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Published: Monday, March 11, 2013, 12:01 a.m.

Swedish, Providence put their partnership to work

In the year-plus since they formed a partnership, Swedish and Providence have found several ways to work together.

Just three years ago, two of Puget Sound's largest health care organizations, Swedish Health Services and Providence Health & Services were in a dogfight for customers.
That was most evident when Swedish opened a new $30 million medical building, including a stand-alone emergency room, in February 2011 near the 128th Street SE exit of I-5.
Swedish's emergency room was just 10 miles from Providence Regional Medical Center Everett, where a $460 million medical tower with a spacious new emergency department was under construction.
No one would have predicted that these same two organizations would join in an unusual business partnership in February of last year.
If the public is looking for local examples of what's changed in the past year since the partnership was launched, it would be easy to overlook what didn't happen.
Before the partnership, Providence began planning to counter the opening of Swedish's new building by spending $4.6 million to install high-tech medical scanning equipment at its Mill Creek campus, said Preston Simmons, the newly named chief executive of Providence Regional Medical Center Everett.
So rather than spending money to compete, Providence will send patients who need medical scans to the Swedish building just off I-5 starting later this year.
"We can maximize the use of those high-cost services," Simmons said, instead using the money saved to provide other health care services.
The two organizations are working together in a number of other ways, he said.
Swedish is now managing the sleep lab at the Everett hospital's Pacific campus.
Swedish and Providence collaborated on a weight-loss surgery program that opened last year in Everett.
The Everett hospital will launch a program next year with Swedish's Neurosciences Institute in Seattle, Simmons said. It will mean more neurology services will be offered in Everett. It also will allow stroke patients at the Everett hospital to be evaluated by Swedish specialists in Seattle through live, computer-televised consultations.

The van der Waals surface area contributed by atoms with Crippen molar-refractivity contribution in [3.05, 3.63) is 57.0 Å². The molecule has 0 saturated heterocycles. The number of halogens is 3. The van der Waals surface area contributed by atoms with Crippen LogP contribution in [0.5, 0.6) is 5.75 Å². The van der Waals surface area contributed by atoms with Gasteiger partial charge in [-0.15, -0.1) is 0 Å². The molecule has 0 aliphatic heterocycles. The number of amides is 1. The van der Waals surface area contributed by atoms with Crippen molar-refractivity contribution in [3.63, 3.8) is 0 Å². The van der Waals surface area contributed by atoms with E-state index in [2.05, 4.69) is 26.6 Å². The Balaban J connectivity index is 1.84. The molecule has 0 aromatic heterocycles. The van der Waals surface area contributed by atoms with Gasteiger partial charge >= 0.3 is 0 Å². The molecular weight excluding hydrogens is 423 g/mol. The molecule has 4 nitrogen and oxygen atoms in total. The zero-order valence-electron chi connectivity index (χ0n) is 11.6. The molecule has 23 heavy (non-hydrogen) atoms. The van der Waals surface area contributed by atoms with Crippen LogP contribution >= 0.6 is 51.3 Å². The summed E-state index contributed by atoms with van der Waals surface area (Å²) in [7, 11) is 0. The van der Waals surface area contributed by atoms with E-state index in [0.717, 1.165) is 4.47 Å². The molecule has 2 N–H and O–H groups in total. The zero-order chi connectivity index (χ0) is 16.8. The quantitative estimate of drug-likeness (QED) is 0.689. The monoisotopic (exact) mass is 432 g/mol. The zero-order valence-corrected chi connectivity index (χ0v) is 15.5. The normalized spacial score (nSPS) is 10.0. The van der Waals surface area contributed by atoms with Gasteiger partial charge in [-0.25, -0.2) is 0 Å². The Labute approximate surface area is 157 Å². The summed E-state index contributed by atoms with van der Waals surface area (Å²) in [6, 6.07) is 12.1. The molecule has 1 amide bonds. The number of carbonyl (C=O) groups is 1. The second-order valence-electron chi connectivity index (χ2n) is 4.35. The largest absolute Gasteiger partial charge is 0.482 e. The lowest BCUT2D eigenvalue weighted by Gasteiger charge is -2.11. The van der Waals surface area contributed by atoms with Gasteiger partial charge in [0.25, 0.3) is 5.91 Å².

Swedish and Providence will team up to see what improvements can be made to the Everett hospital's birthing center. With about 4,300 births last year, it ranked as the third busiest in the state, Simmons said.
Plans are under way to upgrade Providence Everett's emergency department designation to a Level 2 trauma center. Only three other hospitals, located in Spokane, Tacoma and near Vancouver, have that designation.
The change would allow more seriously ill or injured patients to remain in Everett rather than being transferred to Harborview Medical Center in Seattle, a regional trauma center serving patients in Washington, Alaska, Montana and Idaho.
The partnership between the two organizations next year should help better serve up to 50,000 children and adults in Snohomish County who are expected to get access to health care through the federal health care legislation known as the Affordable Care Act.
These changes are under way as the top leadership of the Everett hospital also has changed.
Last month, Simmons was named chief executive of the hospital and also was named as a member of the executive team supervising the affiliation between Providence and Swedish in northwest Washington. Collectively, the two organizations have 17,000 employees.
Simmons, 54, who lives in Snohomish, previously served as chief operating officer for Providence Everett.
He replaced Dave Brooks, who left in January to become chief executive for Ascension Health System in East Detroit. Brooks first came to the Everett hospital in 2004 as its chief operating officer. He was appointed the hospital's chief executive in 2007.
Sharon Salyer: 425-339-3486; salyer@heraldnet.com.

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